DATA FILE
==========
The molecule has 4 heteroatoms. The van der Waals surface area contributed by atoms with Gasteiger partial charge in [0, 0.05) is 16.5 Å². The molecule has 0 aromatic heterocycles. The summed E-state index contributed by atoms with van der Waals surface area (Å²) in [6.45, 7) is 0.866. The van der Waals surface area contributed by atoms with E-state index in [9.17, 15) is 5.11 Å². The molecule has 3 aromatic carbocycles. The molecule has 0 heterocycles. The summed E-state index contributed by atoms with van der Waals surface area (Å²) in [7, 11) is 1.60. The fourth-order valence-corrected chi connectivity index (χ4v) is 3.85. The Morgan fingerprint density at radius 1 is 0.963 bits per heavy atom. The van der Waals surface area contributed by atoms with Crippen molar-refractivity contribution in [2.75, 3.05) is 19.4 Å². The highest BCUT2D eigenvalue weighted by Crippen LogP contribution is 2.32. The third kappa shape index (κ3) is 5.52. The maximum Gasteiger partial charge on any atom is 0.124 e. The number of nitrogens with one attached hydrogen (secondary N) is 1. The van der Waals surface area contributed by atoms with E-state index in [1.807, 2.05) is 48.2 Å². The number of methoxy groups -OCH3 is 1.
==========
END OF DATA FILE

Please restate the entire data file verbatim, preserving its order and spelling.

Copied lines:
The molecule has 4 heteroatoms. The van der Waals surface area contributed by atoms with Gasteiger partial charge in [0, 0.05) is 16.5 Å². The molecule has 0 aromatic heterocycles. The summed E-state index contributed by atoms with van der Waals surface area (Å²) in [6.45, 7) is 0.866. The van der Waals surface area contributed by atoms with E-state index in [9.17, 15) is 5.11 Å². The molecule has 3 aromatic carbocycles. The molecule has 0 heterocycles. The summed E-state index contributed by atoms with van der Waals surface area (Å²) in [7, 11) is 1.60. The fourth-order valence-corrected chi connectivity index (χ4v) is 3.85. The Morgan fingerprint density at radius 1 is 0.963 bits per heavy atom. The van der Waals surface area contributed by atoms with Crippen molar-refractivity contribution in [2.75, 3.05) is 19.4 Å². The highest BCUT2D eigenvalue weighted by Crippen LogP contribution is 2.32. The third kappa shape index (κ3) is 5.52. The maximum Gasteiger partial charge on any atom is 0.124 e. The number of nitrogens with one attached hydrogen (secondary N) is 1. The van der Waals surface area contributed by atoms with E-state index in [1.807, 2.05) is 48.2 Å². The number of methoxy groups -OCH3 is 1.